As long as the child is in the womb sometime between conception and crowing, abortion activists believe she’s fair game.
By Jonathon Van Maren
While the media heaves a huge sigh of relief that Joe Biden is president and abortion is back in favor, they are continuing their tradition of utterly ignoring how ghoulish the abortion industry has become. Gone are the days of abortion as a “necessary evil” (which would, they seem to have noticed, still grant that abortion is an evil). And gone are the days when they opposed late-term abortion and attempted to align their position with the morally ambiguous ebb and flow of public opinion.
Now, it is all abortions, throughout all nine months of pregnancy, with no apologies or excuses. If mommy wants a dead baby, she gets a dead baby — because she said so, that’s why.
There have been two recent proofs of this. First has been the failure — yet again — of the Born-Alive Abortion Survivors Protection Act to pass in the Senate. The act was proposed as an amendment to the 2021 Budget Resolution. In a vote on February 4 it failed after 48 Democrats voted to block it. All GOP senators, as well as Democratic senators Joe Manchin of West Virginia and Bob Casey Jr. of Pennsylvania voted for it.
The bill simply requires health care providers to do their utmost to save a child’s life in the event that he or she should survive an abortion. Post-birth abortions are apparently in vogue with the Democratic Party.
Another interesting example was a recent podcast by Mikhaila Peterson — Jordan Peterson’s daughter — titled “Opposing Views: Abortion.” Peterson (whose father has called abortion “obviously wrong”) is clearly ambivalent about abortion herself, telling her first interviewee — Lila Rose of Live Action — that while she is uncomfortable with abortion later on in pregnancy, she doesn’t feel like it’s her prerogative to tell people what to do.
Rose and Peterson circled around on this issue a few times, but didn’t reach a conclusion. Peterson did share that she got pregnant with her daughter eight months into a relationship and decided to keep her.
For the second half of the show, Peterson interviewed Mara Clark, the founder of the U.K. Abortion Support Network, which helps connect women in countries where abortion is illegal with abortion pills or abortionists. Peterson asked Clark how late she thought abortion should be legal, and Clark took great pains to state (wrongly) that women only had late-term abortions for extraordinarily serious reasons.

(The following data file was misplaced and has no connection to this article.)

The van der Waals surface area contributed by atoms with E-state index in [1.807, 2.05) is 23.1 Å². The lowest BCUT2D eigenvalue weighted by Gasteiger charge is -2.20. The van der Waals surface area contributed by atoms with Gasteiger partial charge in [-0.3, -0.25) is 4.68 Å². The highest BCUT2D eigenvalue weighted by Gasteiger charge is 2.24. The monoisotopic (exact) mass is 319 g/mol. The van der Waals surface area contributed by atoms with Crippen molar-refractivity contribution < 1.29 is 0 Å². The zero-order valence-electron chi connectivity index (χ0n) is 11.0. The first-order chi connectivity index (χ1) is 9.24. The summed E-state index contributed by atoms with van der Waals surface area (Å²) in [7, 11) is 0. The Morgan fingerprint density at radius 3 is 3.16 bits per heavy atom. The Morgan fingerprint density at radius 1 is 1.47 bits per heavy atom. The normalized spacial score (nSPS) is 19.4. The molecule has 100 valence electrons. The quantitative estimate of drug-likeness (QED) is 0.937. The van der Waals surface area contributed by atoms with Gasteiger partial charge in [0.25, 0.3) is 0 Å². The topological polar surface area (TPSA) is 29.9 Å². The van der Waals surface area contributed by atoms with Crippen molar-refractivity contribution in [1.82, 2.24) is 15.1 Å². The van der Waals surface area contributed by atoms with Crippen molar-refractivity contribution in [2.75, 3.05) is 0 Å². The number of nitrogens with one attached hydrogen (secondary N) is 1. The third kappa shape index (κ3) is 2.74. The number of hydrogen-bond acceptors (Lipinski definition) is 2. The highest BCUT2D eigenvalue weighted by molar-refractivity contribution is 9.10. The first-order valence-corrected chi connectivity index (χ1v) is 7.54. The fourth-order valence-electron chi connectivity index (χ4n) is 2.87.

This has been the standard line for abortion activists for a long time — that banning or restricting late-term abortion is cruel because it is needed to dispose of damaged babies or for health emergencies.
However, Clark is clearly now beholden to the new party line — that there is no such thing as a bad abortion. After explaining that late-term abortions only ever occur in deadly circumstances, she hastened to assure Peterson that this was not to infer that she thought women needed a good reason to procure one. Women, at the end of the day, should be able to get an abortion from fertilization to full-term simply because they want to.
So, if you’re following her, this is the abortion activists’ position: No women have late-term abortions for frivolous reasons, but every woman should be permitted to if she wants one without judgment.
One gets the impression that the only moral hang-up these activists have is that at later stages the baby is too big to remove conveniently (and thus must often be taken out in pieces.)
This debate is no longer about abortion in limited circumstances, because abortion activists never believed their own rhetoric. They’ve always believed that every woman has the right to a dead baby, whether that child has Down syndrome or whether she has simply decided she does not want her anymore. As long as the child is in the womb sometime between conception and crowing, abortion activists believe she’s fair game.
And that’s not me saying it — their own words and actions prove it.
Editor’s note. This appeared at LifeSiteNews and is reposted wit permission.